Some might say that one of the trends set to have the greatest impact on the world of education in the next year or two is the staggering growth in the number of parents who have embraced the digital age.
While press articles like this one about parents firing off emails to their child's school after a glass of wine in the evening may either raise a smile or a sigh, the piece does highlight an important point.
Schools can no longer ignore the fact that parents are expecting better communication and want more information about their child, whenever and wherever they need it.
The coverage about parental emails focuses on schools in the independent sector and effective communication is certainly something that fee-paying schools have had to get better at as families become more technology-savvy. A survey we undertook last year showed that staff in fee-paying schools have seen marked increases in the use of email (84%) and social media (68%) in their schools' communications with parents.
Happy parents are one of the best marketing tools and good schools are always keen to encourage them to get in touch if they have any questions or concerns about their child's education or school life.
But it might be prudent for some parents to take a look at the wealth of information their child's school is already providing, via a wide variety of different channels, before hitting 'send' on that email on a Sunday night.
According to Deloitte, around two out of three adults now own a smartphone so parents are used to having all the information they need at their fingertips - and many schools are responding to this.
While schools will frequently turn to text or email to let parents know about a flood that has closed the science lab or the fact that the inter-schools hockey tournament has gone into extra time, some have taken this a step further.
It's expected that parents receive termly news about how their child is doing in school, but finding out what they have achieved that very day may be less common. Many schools publish a wide range of information, either online or through other digital channels like social media, to make sure parents are kept fully informed of what is going on throughout the day, week or term.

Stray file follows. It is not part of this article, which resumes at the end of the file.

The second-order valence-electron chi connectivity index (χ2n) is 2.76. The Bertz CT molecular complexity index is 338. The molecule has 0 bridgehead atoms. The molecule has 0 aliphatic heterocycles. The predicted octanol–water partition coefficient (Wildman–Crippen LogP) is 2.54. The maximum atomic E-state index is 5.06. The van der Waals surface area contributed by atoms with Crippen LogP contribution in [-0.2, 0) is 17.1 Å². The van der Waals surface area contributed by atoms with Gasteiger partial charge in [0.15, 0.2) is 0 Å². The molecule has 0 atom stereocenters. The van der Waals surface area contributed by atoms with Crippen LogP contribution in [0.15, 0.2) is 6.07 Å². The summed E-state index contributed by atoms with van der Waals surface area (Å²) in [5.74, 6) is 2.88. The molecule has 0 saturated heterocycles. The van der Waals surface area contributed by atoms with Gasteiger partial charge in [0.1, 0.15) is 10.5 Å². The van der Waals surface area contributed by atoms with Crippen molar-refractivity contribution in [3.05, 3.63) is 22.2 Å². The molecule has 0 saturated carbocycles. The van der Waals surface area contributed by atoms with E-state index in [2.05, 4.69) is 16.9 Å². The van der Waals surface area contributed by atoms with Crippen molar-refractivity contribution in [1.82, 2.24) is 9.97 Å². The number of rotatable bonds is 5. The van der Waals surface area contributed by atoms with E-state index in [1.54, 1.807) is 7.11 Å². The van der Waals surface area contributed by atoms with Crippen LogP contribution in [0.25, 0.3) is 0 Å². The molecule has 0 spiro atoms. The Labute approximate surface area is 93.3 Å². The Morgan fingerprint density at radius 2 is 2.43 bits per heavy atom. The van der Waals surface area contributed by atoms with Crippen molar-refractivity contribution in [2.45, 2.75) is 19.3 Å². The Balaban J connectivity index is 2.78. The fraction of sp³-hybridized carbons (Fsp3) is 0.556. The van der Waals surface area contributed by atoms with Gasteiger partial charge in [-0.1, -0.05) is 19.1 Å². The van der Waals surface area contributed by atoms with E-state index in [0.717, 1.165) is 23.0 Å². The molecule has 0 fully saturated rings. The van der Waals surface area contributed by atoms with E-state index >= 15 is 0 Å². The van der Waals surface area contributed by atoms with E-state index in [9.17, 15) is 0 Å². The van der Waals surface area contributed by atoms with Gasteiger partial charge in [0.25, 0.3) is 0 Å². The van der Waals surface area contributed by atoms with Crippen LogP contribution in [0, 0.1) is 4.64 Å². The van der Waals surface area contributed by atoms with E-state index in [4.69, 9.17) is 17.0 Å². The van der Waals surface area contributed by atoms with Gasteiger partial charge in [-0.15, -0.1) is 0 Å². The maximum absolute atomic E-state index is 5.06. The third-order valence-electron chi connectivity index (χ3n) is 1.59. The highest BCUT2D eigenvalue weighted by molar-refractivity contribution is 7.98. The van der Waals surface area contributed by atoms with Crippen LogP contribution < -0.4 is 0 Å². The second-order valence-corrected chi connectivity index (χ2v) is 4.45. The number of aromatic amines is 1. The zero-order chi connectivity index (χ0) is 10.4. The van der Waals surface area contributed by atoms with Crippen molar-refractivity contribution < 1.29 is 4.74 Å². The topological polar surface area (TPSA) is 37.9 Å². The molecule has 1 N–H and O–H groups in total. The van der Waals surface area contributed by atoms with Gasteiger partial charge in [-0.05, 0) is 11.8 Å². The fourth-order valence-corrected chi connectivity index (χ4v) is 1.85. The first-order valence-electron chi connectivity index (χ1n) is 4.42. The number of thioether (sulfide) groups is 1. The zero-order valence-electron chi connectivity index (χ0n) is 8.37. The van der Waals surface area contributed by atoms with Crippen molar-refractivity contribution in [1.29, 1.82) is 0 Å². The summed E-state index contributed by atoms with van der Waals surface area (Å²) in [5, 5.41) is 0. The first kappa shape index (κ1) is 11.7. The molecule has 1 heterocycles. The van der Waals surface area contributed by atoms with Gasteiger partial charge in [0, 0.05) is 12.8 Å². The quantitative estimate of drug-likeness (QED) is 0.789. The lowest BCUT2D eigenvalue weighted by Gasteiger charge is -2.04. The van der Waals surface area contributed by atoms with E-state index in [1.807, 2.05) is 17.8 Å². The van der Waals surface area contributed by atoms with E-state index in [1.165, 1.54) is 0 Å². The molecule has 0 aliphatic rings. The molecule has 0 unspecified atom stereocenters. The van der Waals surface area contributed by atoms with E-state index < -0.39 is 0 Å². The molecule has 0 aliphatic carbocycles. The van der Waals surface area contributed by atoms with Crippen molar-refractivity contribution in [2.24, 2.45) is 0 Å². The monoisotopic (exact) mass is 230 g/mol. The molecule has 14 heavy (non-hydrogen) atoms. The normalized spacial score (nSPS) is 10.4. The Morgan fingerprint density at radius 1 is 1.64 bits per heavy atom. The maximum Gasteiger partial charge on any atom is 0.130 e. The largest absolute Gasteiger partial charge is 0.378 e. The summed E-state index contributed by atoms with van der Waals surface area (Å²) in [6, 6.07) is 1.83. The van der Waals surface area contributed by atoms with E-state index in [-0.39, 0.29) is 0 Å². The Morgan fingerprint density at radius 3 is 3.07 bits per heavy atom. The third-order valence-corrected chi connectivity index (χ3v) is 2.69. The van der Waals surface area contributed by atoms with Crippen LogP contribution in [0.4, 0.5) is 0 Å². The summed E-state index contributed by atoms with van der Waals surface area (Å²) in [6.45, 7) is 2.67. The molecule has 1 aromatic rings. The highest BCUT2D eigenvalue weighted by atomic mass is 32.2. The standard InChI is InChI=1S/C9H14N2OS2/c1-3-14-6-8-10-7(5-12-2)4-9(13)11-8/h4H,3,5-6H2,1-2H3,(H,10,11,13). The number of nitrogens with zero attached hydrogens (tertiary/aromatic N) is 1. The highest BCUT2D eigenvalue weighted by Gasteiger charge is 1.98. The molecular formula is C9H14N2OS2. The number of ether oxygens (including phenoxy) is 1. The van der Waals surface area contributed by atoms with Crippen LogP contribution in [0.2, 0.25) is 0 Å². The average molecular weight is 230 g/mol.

You might be able to view the latest attendance marks to reassure you that your child has arrived in school safely, as well as real-time test scores so you can see how well they have done in their spelling test today. Online homework diaries can provide a list of assignments set in each subject alongside details of when they are due - as well as marks awarded for completed homework. Parents might be able to sign up to receive the latest news from beyond the classroom too, so they are automatically alerted when their child is voted in as the next editor of the school newspaper or has just been picked to solo in the school orchestra.
In other schools I know, when the head receives an email from a parent saying their child has been struggling with their maths homework, it will trigger a chain of events. This could include a direct response from the head, who has looked at the child's recent marks and comes back to let the parent know what action is being taken to support them. A quick email will then be sent from the head to the relevant maths teacher to suggest the child is invited to some maths catch up lessons. The maths teacher might then email the parent regularly over the coming weeks to keep them up to date with the progress their child is making.
To run well, good communication needs the support of both the school and its parents. This means schools making full use of the tools available for getting information to families more effectively and parents ensuring that their child's school has the most accurate details and preferred method of contact. In some cases, schools allow parents to update their IT system with a change of address or new mobile number quickly and easily themselves, online.
Sharing the good news
Social media offers a plethora of possibilities to involve parents in their child's school life too, with the emphasis firmly on the positive. Many schools are already doing this well; posting photos from the biology field trip on the school's Facebook site for example, or tweeting about the fortunes of the senior netball team.
What better way to show parents the great things that are happening at school every day?
So if you have a question about your child's schooling, it might be worth taking a look at the information that is already being made available to you. You won't want to miss out on all the benefits this new digital trend in education has to offer.